Wednesday, March 4, 2009

The Philanthropy Wars

Full disclosure - as I noted when I opened this blog, I work for a non-profit.

A lot has been made about Obama's proposal to limit the tax deductions that rich people get when they are contributing to charity. Folks who study philanthropy at Indiana argued that the plan would reduce charitable giving by "several billion dollars" a year with the implication that this is a bad thing.

Of course folks in the philanthropic world are just like any other organized interest that receives a government granted tax advantage. I see them as no different than farmers who get checks to not plant crops. They are going to produce reports that defend their positions. And like farmers they produce a "good" but it's less tangible than soy beans.

Then yesterday this piece in the WSJ's Opinion section argues that some "activists" are interested in forcing non-profits into giving to specific causes regardless of donor intent. So if donors gave money to an organization with the explicit purpose of promoting Beanie Baby appreciation, the National Committee for Responsive Philanthropy would like to see 50% of that money going to lower income and other "marginalized" groups. So what's more important, donor intent or broad social goals that have nothing to do with original donor intent? It's been a big question in philanthropic circles for a while.

But there's a political side to this stuff that has been simmering for a while as well. For a number of years these folks have been going after certain foundations based on their ideology. Originally it just looked like they wanted it known that some foundations were right-wing. Now it seems they want to redefine who ought to be allow to called a "charity" and receive the tax benefits that accompany that title.

Non-profits, like limited liability corporations, exist because the state has carved out a unique tax situation for them. In theory governments do that because they deem the work and "goods" produced by philanthropic organizations to be both important in a free society and somehow underprovided by both the government and for-profit sector.

Of course the state has the right to wonder if giving broad tax breaks to foundations, some of which will promote Beanie Babies and other malaria eradication, is worth it. The key point is that the existence of foundations rests on the whims of the government - and governments change hands.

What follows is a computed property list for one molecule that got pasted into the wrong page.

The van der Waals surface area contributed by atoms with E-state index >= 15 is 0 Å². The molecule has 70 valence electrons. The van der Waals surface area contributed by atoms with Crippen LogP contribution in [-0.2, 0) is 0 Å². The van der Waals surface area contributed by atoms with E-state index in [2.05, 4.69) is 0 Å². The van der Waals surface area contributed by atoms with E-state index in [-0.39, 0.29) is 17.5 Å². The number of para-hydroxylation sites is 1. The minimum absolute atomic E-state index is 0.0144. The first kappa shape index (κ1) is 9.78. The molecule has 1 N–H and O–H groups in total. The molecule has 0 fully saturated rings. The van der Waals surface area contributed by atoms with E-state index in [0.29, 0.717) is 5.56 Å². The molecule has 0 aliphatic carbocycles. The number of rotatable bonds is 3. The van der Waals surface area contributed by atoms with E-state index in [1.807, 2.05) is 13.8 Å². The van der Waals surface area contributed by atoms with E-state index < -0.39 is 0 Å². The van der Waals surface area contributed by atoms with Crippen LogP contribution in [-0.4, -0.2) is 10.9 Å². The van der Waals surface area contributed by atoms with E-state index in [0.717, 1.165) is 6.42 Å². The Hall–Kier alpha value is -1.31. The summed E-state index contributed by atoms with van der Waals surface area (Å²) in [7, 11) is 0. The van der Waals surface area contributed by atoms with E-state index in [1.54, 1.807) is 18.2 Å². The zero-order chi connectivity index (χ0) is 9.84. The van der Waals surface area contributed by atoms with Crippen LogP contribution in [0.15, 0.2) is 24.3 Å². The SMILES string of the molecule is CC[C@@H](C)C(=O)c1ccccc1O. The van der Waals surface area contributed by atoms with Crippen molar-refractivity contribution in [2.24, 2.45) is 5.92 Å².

It now seems that the worm has turned. Folks within the administration and in society at large are wondering what constructive role philanthropy, that doesn't fit certain ideological criteria, can play. Or they're just plain hostile to what they see as the unfair advantages given to rich donors to promote public policies free from having to pay taxes. Or they may simply believe that, as is the case in Europe for example, government should step in and play a much larger role in providing the "goods" that non-profits previously produced because government can do a better job of providing those goods.

In some ways a thorough re-examination of what a non-profit is, what it's tax status should be, and what activities they can engage in is a useful enterprise. Foundations last year gave more than 42 billion dollars in grants. That's a really big number, and Europeans now think that foundations are nothing more than intermediaries to dodge taxes. If that's true, and no "good" is provided, than the state has a right to re-think the tax benefit it provides.

But that tax advantage shouldn't be used to skew public debate. For example, labor unions now support a wide range of liberal think tanks (which are all non-profits) that have emerged in the past ten years. These guys are a good example who receive about 30% of their funding from unions. As lobbying groups, they are now engaged in a fight with conservative groups over the future direction of American society.

It's pluralism, and I think it's a fair fight that should be based on the merit of the ideas. The notion that one side should somehow be prohibited from benefiting from the tax code because you don't like their ideas strikes me as pretty ridiculous. I mean conservative groups aren't denying the Holocaust or arguing for a flat earth. They have legitimate positions that deserve a fair hearing in the public sphere, just as the left's positions do. Any attempt to legislate those views out of the debate is not only contrary to the values of any free and liberal society, it's also doomed to fail because a lot of folks believe in those positions rightly or wrongly.

And finally, as this article from the Washington Post shows, even conservative, stodgy, old non-profit institutions like the Roman Catholic Church can adapt to changing times and different incentives. Try to put them out of business by changing the tax code, and they will simply pursue their goals in other ways that the "smart people" cannot possibly imagine.

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